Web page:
Yet thro' this cloud, distinct and clear,
Sweet sense directs its dart;
And, while it seems to shun the ear,
Strikes full upon the heart.

And, at seventeen, with truth shall own
The bud of beauty's fairly blown.
Softness and sweetest innocence
Here shed their gentle influence;
Fair modesty comes in their train,
To grace her sister virtue's reign.
Then, to give spirit, taste and ease,
The sov'reign 'art, the art to please;
Good-humour'd wit, and fancy gay,
To-morrow cheerful as to-day,
Coun-The sun-shine of a mind serene,

Where all is peace within, are seen.
com-What can the grateful Muse ask more?
The gods have lavish'd all their store.
Maria shines their darling care;
Still keep her, Heaven, from every snare:
May still unspotted be her fame,
May she remain through life the same,
Unchang'd in all-except in nanic!

. To a Lady who sung in too low a l'oice. HEN beauteous Laura's gentle voice Divides the yielding air,

on her lips, the fault'ring sounds ess of joy declare.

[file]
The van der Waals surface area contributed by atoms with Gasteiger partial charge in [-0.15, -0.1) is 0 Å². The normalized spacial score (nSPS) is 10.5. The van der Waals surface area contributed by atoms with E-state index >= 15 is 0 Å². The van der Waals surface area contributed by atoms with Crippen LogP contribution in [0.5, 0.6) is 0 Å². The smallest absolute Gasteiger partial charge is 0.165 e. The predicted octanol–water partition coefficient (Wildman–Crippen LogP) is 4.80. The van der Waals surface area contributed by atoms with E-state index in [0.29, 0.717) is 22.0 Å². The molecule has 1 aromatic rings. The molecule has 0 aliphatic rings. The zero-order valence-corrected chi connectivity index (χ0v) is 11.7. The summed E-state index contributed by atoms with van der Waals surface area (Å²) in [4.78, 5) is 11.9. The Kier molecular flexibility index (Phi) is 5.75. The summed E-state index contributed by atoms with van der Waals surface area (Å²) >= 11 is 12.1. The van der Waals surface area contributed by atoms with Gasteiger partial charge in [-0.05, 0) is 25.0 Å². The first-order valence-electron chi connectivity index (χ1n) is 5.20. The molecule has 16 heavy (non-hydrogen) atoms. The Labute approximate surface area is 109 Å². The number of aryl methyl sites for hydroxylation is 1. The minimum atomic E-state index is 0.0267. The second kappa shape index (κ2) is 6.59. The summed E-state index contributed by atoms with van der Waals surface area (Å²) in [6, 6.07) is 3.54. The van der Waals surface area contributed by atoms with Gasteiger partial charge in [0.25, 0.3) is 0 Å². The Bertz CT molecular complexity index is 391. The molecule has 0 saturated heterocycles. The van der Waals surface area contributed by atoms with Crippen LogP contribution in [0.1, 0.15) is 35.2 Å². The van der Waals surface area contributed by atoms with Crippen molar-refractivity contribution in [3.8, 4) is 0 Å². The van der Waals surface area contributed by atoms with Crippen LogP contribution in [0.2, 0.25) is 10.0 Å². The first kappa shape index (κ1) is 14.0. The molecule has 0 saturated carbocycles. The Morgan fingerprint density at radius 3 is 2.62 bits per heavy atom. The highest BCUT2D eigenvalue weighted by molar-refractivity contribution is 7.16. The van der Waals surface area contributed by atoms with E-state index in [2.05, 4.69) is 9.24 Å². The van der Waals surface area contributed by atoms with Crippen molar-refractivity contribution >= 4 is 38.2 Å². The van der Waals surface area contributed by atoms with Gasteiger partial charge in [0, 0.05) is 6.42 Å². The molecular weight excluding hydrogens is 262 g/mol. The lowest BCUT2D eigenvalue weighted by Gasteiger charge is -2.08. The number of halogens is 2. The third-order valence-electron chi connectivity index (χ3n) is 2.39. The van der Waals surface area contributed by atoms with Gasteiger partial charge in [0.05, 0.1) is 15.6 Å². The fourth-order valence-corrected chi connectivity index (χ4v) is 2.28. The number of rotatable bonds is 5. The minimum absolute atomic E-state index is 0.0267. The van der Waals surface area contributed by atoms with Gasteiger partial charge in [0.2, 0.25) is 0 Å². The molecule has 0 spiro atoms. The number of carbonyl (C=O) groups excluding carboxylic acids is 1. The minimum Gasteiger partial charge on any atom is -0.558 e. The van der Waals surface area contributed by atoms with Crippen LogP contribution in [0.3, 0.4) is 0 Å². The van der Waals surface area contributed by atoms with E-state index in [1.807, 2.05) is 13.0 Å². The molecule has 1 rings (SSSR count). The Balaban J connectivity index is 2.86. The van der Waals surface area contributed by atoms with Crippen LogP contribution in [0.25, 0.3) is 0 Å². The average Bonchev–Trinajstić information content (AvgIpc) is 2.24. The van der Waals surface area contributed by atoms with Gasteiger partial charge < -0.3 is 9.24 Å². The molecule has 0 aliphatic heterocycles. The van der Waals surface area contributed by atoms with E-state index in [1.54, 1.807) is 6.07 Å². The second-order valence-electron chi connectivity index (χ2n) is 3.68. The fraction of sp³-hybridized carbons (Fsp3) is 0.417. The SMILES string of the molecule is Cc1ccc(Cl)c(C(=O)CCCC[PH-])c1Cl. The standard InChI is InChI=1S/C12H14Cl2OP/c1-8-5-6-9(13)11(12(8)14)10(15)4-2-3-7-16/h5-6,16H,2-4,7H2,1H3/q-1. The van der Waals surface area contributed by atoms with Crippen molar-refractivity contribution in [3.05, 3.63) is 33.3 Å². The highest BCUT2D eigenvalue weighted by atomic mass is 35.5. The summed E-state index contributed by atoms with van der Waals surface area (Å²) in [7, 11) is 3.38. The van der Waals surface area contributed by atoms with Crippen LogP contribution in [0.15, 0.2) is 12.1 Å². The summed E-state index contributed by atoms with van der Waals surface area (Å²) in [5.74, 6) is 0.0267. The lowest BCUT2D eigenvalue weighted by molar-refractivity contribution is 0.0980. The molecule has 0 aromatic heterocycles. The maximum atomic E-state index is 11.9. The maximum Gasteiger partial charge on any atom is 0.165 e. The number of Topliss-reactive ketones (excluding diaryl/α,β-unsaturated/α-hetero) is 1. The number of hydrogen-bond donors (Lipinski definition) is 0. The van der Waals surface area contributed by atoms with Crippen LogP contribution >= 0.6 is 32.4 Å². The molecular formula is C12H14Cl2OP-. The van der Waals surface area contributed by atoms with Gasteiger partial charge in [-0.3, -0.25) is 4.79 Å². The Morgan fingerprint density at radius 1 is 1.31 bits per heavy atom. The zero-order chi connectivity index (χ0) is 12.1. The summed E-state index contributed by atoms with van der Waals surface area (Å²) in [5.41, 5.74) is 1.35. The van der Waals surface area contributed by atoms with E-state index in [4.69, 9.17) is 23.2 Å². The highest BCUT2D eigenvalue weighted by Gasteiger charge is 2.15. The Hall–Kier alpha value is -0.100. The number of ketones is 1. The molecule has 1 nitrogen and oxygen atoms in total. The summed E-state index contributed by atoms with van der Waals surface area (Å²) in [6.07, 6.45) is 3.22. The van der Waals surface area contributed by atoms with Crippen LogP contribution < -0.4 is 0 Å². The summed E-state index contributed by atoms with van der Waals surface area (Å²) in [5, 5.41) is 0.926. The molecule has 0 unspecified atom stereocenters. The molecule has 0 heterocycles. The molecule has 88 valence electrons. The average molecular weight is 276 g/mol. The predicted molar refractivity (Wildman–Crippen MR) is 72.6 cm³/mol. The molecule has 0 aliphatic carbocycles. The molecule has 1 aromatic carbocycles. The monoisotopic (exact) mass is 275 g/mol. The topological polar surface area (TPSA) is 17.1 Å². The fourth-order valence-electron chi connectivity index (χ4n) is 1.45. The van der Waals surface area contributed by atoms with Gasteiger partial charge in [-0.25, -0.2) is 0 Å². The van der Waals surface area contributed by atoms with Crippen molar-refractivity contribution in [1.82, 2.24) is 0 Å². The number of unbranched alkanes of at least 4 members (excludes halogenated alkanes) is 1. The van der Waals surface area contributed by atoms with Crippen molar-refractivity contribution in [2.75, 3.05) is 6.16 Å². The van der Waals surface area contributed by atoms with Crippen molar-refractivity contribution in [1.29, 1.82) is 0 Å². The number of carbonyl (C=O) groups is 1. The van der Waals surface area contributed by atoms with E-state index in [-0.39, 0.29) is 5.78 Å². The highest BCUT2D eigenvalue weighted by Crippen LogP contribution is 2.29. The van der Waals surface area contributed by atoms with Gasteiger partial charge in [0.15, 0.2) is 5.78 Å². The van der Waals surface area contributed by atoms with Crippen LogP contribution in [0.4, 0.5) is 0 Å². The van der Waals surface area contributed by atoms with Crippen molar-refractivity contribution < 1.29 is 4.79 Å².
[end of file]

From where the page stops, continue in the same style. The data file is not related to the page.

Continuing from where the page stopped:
$ 190. To Miss Wilkes, on her Birth-day, Aug. 16th, 1767. Written in France.


AGAIN I tune the vocal lay

On dear Maria's natal day.
This happy day I'll not deplore
My exile from my native shore.
No tear of mine to-day shall flow
For injur'd England's cruel woe,
For impious wounds to Freedom given,
The Muse with joy shall prune her wing;
The first, most sacred gift of Heaven:
Maria's ripen'd graces sing:

en Apollo replied, "To make you amends,

one Fair you shall see wit and virtue, good $191. To Miss Wilkes, on her Birth-day, Aug. 16th, 1768. Written in Prison. WILKES.


How shall the Muse in prison sing,
How prune her drooping ruffled wing?
Maria is the potent spell,
Ev'n in these walls, all grief to quell;
To cheer the heart, rapture inspire,
And wake to notes of joy the lyre,
The tribute verse again to pay
On this auspicious festive day.
When doom'd to quit the patriot band,
And exil'd from my native land,
Maria was my sure relief;
Her presence banish'd every grief.

⚫ Gilbert West, Esq. the author's cousin.

+ Near Croydon.

† Dr. John Armstrong, author of The Art of Preserving Health, &c.